In the reception year all children follow the Early Years Foundation Stage Curriculum (EYFS). There are four guiding themes of the early years foundation stage starting with A unique child – positive relationships – enabling environments all supporting the learning and development of your child.
The Early Years Foundation Stage (EYFS) sets the standards that all early years providers must meet to ensure that children learn and develop well and are kept healthy and safe. It promotes teaching and learning and gives children the broad range of knowledge and skills that provide the right foundation for good future progress through school and life. The Early Years Foundation Stage Framework (EYFS) is how and what your child will be learning to support their healthy development. Your child will be learning skills, acquiring new knowledge and demonstrating their understanding through seven areas of learning and development. Children should mostly develop the three prime areas first. These are:
- Personal, social and emotional development (PSED)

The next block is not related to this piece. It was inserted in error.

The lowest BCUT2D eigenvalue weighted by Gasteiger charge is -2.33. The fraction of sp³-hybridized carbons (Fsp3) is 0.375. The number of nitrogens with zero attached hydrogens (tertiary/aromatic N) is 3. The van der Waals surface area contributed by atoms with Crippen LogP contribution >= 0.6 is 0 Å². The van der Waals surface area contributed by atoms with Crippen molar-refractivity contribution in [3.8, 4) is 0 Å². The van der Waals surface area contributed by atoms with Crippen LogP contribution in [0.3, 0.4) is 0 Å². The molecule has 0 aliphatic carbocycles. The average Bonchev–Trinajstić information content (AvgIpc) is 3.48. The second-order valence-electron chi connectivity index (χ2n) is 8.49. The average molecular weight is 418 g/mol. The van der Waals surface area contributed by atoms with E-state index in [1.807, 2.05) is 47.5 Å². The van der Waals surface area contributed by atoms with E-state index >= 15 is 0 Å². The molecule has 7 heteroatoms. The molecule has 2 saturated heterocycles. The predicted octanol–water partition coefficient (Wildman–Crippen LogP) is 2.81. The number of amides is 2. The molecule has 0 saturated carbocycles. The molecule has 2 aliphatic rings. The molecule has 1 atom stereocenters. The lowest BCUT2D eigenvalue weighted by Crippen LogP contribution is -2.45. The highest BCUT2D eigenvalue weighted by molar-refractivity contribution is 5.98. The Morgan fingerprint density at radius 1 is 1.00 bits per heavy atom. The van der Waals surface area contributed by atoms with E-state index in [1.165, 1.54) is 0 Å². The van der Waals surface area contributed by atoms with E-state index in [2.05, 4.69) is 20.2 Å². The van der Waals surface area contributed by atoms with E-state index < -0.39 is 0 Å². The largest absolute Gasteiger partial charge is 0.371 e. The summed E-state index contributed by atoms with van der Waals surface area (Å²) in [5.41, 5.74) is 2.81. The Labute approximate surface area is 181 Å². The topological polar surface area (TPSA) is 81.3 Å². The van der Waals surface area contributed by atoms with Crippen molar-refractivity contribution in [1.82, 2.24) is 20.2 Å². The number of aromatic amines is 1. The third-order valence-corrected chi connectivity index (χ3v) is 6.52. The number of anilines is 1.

- Communication and language (CL)
- Physical development (PD).
These are the prime areas of learning and are essential for your child’s healthy development and future learning. As children grow, the prime areas will help them to develop skills in four specific areas. These are:
- Understanding the world
- Expressive arts and design.
These seven areas are used to plan your child’s learning and activities. The class teams teaching and supporting your child will make sure that the activities are suited to your child’s unique needs. This curriculum is suitable for very young children and is designed to be really flexible so that staff can follow your child’s unique needs and interests and take into account your child’s Special Needs.
Children in the EYFS learn by playing and exploring, being active, and through creative and critical thinking which takes place both indoors and outside.
Characteristics of Effective Learning
Playing and Exploring – Engagement
Finding out and exploring
Playing with what they know
Being willing to ‘have a go’
Active Learning – Motivation
Being involved and concentrating
Enjoying achieving what they set out to do
Creating and Thinking Critically – Thinking
Having their own ideas
Choosing ways to do things